Columbus made a splash at the 2017 Sundance Festival back in January, and is finally making its way to indie theaters. It is the first film from South Korean director Kogonada, a video editor who made his name creating supercuts of several other famous directors. As a man used to finding the beauty in the work of others, Columbus, a story on the surface about appreciating modernist architecture- seems to be a perfect fit. Fortunately, the director has graduated from appreciating the artistic merits of others, and creating a thing of beauty himself.
John Cho (Harold & Kumar Go To White Castle, Star Trek) plays Jin, the son of a famous Korean architect, called upon to take care of his father after he falls into a coma. He travels to…Columbus, Indiana- a small city in the southeastern part of the state where his father has traveled to give a speaking engagement. The city is known for said modernist architecture, looking more like a college campus designed by Frank Gehry than a part of the American Midwest. While there he runs into Casey, a recent high school graduate played by Haley Lu Richardson (Split, The Edge Of Seventeen), who has some parent issues of her own. Jin forms a bond with Casey, pulling us into a familiar will-they-or-won’t-they plot structure that gets us invested. But the film becomes something much deeper, becoming much more about who these individuals are, who they’re becoming- and how they happen to help each other figure those things out.
Jin and Casey are clear mirrors of each other. While Jin is estranged and distant from his own unconscious father, Casey is overly close to her mother (Michelle Forbes); a woman who has had many struggles over the years, and whom Casey is always afraid may take one too many steps back into old habits. It’s this attachment that keeps Casey in this small town, despite chances to leave and further study her love of architecture at faraway universities. Instead she spends her time flirting with a co-worker at her library job (Keiran Culkin, giving what may be the best ever Culkin brother performance), and memorizing the tour guide speeches, a job she hopes to get soon. Jin and Casey are each missing something big from their lives, something mostly found in their relationships with themselves. We follow them around town, checking out the sites, chain smoking cigarettes and having the most heady and intellectual discussions this side of Richard Linklater. I was reminded of another great indie director’s debut, Thomas McCarthy’s 2003 film The Station Agent. Both films are about wounded souls with peculiar interests in isolated places, who find themselves making connections despite their best attempts not to.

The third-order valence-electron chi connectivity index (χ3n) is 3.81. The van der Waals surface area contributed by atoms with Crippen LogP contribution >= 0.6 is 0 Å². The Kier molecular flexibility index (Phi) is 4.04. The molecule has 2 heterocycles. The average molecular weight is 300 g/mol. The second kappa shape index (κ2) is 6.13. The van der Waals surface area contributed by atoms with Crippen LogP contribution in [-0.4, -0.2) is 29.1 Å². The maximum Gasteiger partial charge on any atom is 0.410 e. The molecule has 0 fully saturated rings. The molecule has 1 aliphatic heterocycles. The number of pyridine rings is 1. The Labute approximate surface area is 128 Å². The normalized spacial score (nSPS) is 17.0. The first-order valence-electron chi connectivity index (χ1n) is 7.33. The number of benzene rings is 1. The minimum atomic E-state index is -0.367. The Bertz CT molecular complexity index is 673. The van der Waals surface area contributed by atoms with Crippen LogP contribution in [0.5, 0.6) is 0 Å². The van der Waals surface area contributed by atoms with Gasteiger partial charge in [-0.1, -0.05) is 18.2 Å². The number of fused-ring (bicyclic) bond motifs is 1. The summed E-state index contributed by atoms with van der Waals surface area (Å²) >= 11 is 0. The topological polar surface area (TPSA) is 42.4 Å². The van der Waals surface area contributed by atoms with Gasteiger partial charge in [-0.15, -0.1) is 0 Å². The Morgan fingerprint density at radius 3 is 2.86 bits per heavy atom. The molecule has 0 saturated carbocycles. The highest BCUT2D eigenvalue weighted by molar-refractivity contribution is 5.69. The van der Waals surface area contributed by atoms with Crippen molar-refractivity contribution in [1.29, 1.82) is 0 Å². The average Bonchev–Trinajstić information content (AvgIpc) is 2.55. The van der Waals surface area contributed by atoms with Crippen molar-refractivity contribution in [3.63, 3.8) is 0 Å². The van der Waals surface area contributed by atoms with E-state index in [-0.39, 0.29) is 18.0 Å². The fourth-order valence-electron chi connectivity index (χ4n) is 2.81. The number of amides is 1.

Each shot feels like a photograph, with the characters moving within the frame- the camera lying still (calling to mind the films of Taiwanese master Tsai Ming Liang) and observing. Every detail is carefully constructed, with nothing there by accident; much like the architecture that Casey loves so much. Cho and Richardson are often framed from a distance, to the extent that the occasional close ups or medium wide shots come as a relief. These people are not just still buildings- they have a pulse, they breathe, they move around. Their fluttering insecurity stands in stark contrast to the confidence of the architecture.
A town in the middle of nowhere, USA, seems like a very odd place to house so much beauty- the type of beauty you think you would find in a big city. At one point, Casey tells Jin that most people in the town don’t really care about the architecture. Jin understands- he doesn’t really care about architecture either, despite his father’s renown expertise. He tells her that if you grow up around something, you get used to it- as if you stop caring about it altogether. Jin’s resistance to his father’s work seem exacerbated by being a first generation, son of an immigrant. His attitude of detachment and angst towards those around him seems firmly in line with the cliches of American Generation X (Cho himself is 45 years old). Casey is an optimist, a dreamer, a classic Millennial- but surrounded by colleagues whose degrees mean less and less every year, and failing to launch a little herself. If Noah Baumbach’s tale of generational warfare While We’re Young left a bitter taste in your mouth as a Millennial, Columbus should serve as a reparative sweetener; a tale of empathy and communication, where generational differences play the subtext.
Columbus is a must see, and one of the best films of the year. Cho gives a career best performance, and Richardson announces herself as a serious talent to watch. It’s a true delight, and will hopefully leave you in a blissful late summer haze as you walk out of the theater.
Columbus opens in Philly theaters today.